words: Jeff Jetton, photos: Dakota Fine, video: Robin Bell
It’s not every day that we get scooped on our own story, but it’s also not every day that we take members of the band Animal Collective to the National Aquarium in Baltimore to scuba dive. If you haven’t booked your tickets to see Baltimore’s finest indierockers DJ the BYT New Year’s Party, you’d best get yours today.
BONUS: we have a pair of tickets to give away to the Aquarium AND a pair of tickets to our NYE to give away to this (if you want just one of them-note that in the comments). To enter to win leave us a comment telling us who your spirit animal is AND WHY. good luck!
You may have previously read a little bit about our exploits on some major blogs like Pitchfork or Domino Records’ website. But while those other guys may have beaten us to the punch on breaking the story, we more than make up for it where it actually counts: we’ve got all the pictures and videos from the dive!
We’d been planning a dive with Animal Collective for over a year but due to the band’s heavy touring schedule and a few ‘animal emergencies’ at the aquarium we had to scrap several visits. Starfish finally aligned a while back and we were able to get Geologist and Deakin up to the aquarium for a day. It was a homecoming of sorts, the guys actually had their Senior Prom at the aquarium back in high school.
If you aren’t too familiar with Animal Collective, we can start by saying they’re probably the most well-reviewed band of the past decade. Their increasingly accessible music has been blowing more and more minds as each successive album brings them additional mainstream success. Their most recent, Merriweather Post Pavillion was at the top of most critics’ year end lists and notably Spin’s album of the year.
Unfortunately, (AC member) Deakin was feeling slightly under the weather and it was decided at the 11th hour that he’d be unable to participate in the actual diving and would have to lend a hand from the banks of the aquarium as moral support.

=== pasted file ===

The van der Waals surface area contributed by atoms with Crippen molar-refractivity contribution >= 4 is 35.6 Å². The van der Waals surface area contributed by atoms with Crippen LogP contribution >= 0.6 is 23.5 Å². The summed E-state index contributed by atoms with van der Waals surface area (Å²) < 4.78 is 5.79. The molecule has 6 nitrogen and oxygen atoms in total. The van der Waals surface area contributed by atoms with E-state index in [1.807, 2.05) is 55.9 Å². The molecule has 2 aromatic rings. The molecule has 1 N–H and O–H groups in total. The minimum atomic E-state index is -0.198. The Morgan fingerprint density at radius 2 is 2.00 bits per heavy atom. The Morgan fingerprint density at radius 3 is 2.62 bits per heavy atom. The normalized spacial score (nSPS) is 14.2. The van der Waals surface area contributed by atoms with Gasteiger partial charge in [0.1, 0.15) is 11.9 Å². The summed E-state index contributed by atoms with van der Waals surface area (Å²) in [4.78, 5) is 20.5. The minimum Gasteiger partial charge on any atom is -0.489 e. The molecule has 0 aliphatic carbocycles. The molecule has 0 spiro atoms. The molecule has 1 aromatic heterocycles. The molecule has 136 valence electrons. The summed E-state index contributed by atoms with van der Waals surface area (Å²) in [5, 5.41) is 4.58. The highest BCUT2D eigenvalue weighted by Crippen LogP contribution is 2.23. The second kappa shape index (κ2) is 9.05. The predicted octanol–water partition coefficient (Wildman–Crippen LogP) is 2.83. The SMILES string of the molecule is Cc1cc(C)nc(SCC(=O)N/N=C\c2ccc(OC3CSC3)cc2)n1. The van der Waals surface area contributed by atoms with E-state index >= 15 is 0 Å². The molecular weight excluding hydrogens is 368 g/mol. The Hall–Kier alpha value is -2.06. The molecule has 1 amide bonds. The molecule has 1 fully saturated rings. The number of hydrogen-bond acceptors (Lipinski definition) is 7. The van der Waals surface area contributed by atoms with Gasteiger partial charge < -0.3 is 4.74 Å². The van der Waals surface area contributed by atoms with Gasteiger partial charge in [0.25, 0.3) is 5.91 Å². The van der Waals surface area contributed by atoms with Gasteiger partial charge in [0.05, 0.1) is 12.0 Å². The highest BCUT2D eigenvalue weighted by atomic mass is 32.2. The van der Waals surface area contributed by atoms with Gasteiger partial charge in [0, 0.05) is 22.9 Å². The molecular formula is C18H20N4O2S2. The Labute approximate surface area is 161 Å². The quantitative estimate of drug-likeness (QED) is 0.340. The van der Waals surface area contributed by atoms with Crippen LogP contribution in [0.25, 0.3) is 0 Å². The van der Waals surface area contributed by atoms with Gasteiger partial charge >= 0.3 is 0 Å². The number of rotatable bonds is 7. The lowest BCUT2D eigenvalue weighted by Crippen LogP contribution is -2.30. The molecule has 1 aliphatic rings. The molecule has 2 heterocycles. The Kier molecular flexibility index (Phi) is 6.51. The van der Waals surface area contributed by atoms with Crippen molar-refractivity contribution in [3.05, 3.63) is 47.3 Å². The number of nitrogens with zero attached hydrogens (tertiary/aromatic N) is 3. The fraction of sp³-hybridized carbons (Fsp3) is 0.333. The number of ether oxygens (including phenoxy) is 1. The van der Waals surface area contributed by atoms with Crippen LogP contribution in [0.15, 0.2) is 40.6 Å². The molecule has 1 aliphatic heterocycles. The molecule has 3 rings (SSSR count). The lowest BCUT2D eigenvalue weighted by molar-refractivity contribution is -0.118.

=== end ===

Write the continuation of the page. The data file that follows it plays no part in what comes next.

After a brief safety and instructional session, we made our way over to the Atlantic Coral Reef exhibit and geared up to drop in for a forty minute dive with the fish (and giant Moray Eel) of the Atlantic Ocean.
The Animal Collective dudes are fairly well-known for their interest and activism in the oceans and ocean conservation. In fact, they recently created a line of shoes with the company Keep where all profits are donated directly to the Socorro Island Conservation Fund.
“After much discussion we decided we wanted to give money to a small under-funded organization to which we felt a personal connection. Josh and I have been scuba diving together for a number of years and the Revillagigedos was one of the most amazing places I have ever seen. Hopefully this project will protect the animals of the Revillagigedos through at least one more fishing season and draw more attention to the global problem of illegal fishing.” says Geologist.
High fives were the communication choice of the day as we began interacting with the throngs of children visiting the aquarium for school field trips.
Seriously, these kids couldn’t get enough of seeing the divers in the tank.
Apparently some of the fish enjoy being showered with pebbles. We were encouraged to scoop up handfuls of little stones and slowly let them drop to the floor, causing scores of fish to poke their heads under the rock stream in some sort of odd cleaning ritual. It’s like crack for fish…
After the first dive and a short break, we made our way over to the Wings on the Water exhibit and geared up to dive with the rays, skates, sharks and one giant sea turtle.
This particular sea turtle has quite a story. She was rescued by the Riverhead Marine Foundation off Long Island, New York. SHe was cold-stunned and her left front flipper was severely infected. The Aquarium’s Marine Animal Rescue Program (MARP) was called upon to provide treatment. MARP determined that the flipper must be amputated to save the turtle’s life.
Because it might not survive in the wild, MARP obtained a special permit from the United States Fish and Wildlife Service so that the Aquarium could provide the animal with a permanent home. The turtle adapted to life in the exhibit and she is very active, in spite of the missing flipper.
We were also frightened a bit by being in such close proximity to giant stingrays. After all, it was just these types of rays that had savagely attacked the Crocodile Hunter, if you’ll recall. One of these particular creatures jumped out of the water and into his boat and drove a spiny barb right through his heart, killing him instantly.
We were assured that it was completely safe to dive with the ‘gentle giants’ though, and that the death of Steve Irwin was just a freak accident.
After the dives we took a quick dip into the warmer depths of the gear wash tank. It seemed more like a jacuzzi than something to wash off our equipment, unfortunately there were no jets, but we made do.
Special thanks to the National Aquarium for giving us the opportunity to dive at their facility. If you’d like more information on how you can dive at the National Aquarium in Baltimore, go here.
And don’t forget to tell us what YOUR spirit animal is and why in the comments section. The winner will receive a pair of tickets to see Animal Collective DJ at the BYT New Year’s party…